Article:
Nashville Mayor John Cooper has created the Metro Nashville’s Policing Policy Commission, which has been formed to review use-of-force policies within the MNPD and develop necessary reforms to set a new national standard in policing and public safety.
Earlier this summer, former President Obama called on mayors across the United States to commit to use-of-force reviews through a collaborative and inclusive effort. Mayor Cooper quickly committed Metro government to this emerging national conversation on policing reform.
Eric Brown, coordinator of Economic Opportunity and Empowerment and Youth Development, and John Buntin, director of Policy and Community Safety, are representing the Mayor’s Office in this vital and timely conversation.
“The Statement for Policing Policy Commission is comprehensive, ambitious, balanced and sensitive to the needs of the greater Nashville community,” said Dr. Chris Jackson, pastor at Pleasant Green Baptist Church and president of the Interfaith Ministerial Alliance. “I am appreciative of the obvious diligence exerted to formulate the plan and am hopeful for the collaborative efforts that will be necessary to achieve the intended results.”
“Nashville needs a police department that is responsive to all of our residents and that is committed to transparency and accountability,” said Sabina Mohyuddin, executive director of the American Muslim Advisory Committee. “I am grateful to Mayor Cooper for bringing together this diverse group to begin the process of making Nashville a more just city.”
“As an advocate for victims of crime, I see the critical role law enforcement plays every day,” said Margie Quin, CEO of End Slavery Tennessee. “We need to support law enforcement and continue to find ways to improve it. Trauma affects all of our communities. I am grateful to Mayor Cooper for his leadership on this issue.”
Mayor Cooper released the following statement in regard to the commission’s formation:
“Safety is the first responsibility of government,” said Cooper. “Every resident in our city deserves to be safe. No resident should fear the police or the criminal justice system. Yet polls nationwide show that African American and Latinx communities do not have the same level of trust and confidence in police that white communities do.
“There are many reasons for this. The U.S. criminal justice system has oppressed Black Americans for more years than it has protected them. It continues to punish African Americans and people of color at disproportionate rates and in severe ways. Black men are more than twice as likely to be killed in an encounter with police as white men. Tactics such as ‘hot spot’ policing have sometimes been used too aggressively and too indiscriminately, without the buy-in or approval of the communities where they are used.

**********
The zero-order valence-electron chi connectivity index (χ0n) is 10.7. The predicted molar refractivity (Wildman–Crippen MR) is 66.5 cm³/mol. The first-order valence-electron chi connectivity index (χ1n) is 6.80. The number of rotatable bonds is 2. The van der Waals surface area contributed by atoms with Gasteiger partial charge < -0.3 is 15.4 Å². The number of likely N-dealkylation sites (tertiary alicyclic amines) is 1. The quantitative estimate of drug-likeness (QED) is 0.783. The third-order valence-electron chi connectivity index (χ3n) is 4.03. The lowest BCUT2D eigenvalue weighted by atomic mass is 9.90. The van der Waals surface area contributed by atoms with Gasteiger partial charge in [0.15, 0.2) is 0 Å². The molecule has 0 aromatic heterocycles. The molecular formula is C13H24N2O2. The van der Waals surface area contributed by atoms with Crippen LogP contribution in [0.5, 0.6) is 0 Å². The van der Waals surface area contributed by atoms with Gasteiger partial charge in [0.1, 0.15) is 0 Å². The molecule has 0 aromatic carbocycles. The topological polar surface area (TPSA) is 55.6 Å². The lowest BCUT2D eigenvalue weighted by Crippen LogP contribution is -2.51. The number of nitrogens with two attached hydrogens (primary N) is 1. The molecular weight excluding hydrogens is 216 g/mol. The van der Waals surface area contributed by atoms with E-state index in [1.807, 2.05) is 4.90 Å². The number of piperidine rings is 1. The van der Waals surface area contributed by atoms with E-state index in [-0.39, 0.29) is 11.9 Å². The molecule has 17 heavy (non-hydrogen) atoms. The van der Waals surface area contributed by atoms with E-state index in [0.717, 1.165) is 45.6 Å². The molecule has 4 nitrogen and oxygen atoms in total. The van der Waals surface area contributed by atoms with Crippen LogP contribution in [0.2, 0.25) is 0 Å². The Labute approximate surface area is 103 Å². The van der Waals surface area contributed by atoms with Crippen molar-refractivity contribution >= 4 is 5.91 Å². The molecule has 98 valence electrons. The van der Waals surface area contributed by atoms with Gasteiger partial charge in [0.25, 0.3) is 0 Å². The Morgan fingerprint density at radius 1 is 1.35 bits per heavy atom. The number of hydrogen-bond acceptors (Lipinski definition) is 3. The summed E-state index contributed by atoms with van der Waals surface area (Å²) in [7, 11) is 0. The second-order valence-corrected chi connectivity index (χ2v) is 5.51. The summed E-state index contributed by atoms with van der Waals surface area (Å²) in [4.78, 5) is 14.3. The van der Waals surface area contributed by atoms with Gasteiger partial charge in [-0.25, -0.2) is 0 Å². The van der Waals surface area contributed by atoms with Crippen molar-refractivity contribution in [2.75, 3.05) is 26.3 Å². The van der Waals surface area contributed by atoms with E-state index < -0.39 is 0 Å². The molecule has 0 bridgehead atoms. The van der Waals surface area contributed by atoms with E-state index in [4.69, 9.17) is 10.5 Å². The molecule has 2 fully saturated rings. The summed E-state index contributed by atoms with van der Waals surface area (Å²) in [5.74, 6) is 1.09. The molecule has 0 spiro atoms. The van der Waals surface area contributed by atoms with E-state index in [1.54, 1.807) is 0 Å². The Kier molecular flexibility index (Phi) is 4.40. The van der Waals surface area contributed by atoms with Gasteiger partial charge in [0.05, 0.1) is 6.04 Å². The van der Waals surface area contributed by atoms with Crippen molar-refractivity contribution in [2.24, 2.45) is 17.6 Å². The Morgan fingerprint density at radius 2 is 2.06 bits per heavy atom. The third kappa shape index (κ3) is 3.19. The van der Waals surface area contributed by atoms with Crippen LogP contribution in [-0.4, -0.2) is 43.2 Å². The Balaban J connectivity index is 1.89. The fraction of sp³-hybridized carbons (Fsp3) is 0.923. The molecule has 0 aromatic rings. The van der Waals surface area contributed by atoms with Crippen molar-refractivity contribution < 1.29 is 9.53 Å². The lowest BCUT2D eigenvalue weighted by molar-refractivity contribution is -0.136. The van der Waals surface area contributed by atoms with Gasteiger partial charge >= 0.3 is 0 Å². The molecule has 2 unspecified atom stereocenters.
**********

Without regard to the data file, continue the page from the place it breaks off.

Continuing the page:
“Individual police officers did not make these policies. They did not decide to invest or not invest in behavioral health services, housing, and education. Elected officials did. But police officers have had to deal with the consequences.
“It is time to rethink that approach.
“In response to a call to action from President Barack Obama for cities to address use of force policies and practices, I have created the Policing Policy Commission (PPC). The first purpose of the Commission is to identify ways for the Metro Nashville Police Department (MNPD) to reduce the use of force. But it also has a broader purpose: to begin a community-wide process of reimagining how Nashville can build trust and enhance community safety.
“Recognize what our department does well and look for ways to build on those successes. Identify areas where our police department and our city fall short and where we can do better. Do so in a way that embraces and enhances transparency. Ask for public input as you explore these issues, document different points of view, and draft your report. That is my charge to you.
“The commission will meet for the first time next week. I would ask that you produce a report as quickly as possible and no later than the end of October. Your report will play an important role in the selection of the new Chief of Police. Metro HR will ask the finalists to respond in writing to your recommendations. Their responses will be shared with the interview panel, with me, and with the public at large. You are drafting the blueprint, which the next Chief of Police will build upon. After a new permanent Chief of Police is selected, I hope that each of you will take the lead in introducing her or him to the organizations and communities you represent.
“The many members of the Policing Policy Commission include: Karl Dean, co-chair of Police Policy Commission, former mayor and public defender of Nashville; Richard Dinkins, Tenn. co-chair of Police Policy Commission, judge, Court of Appeals, state of Tennessee; Ashlee Davis, vice president, Alliance Bernstein, chair of Community Oversight Board; Robert Sherrill, CEO/founder, Imperial Cleaning Systems/ Impact Youth Outreach; and Lonnell Matthews, Juvenile Court Clerk, Davidson County Juvenile Courts.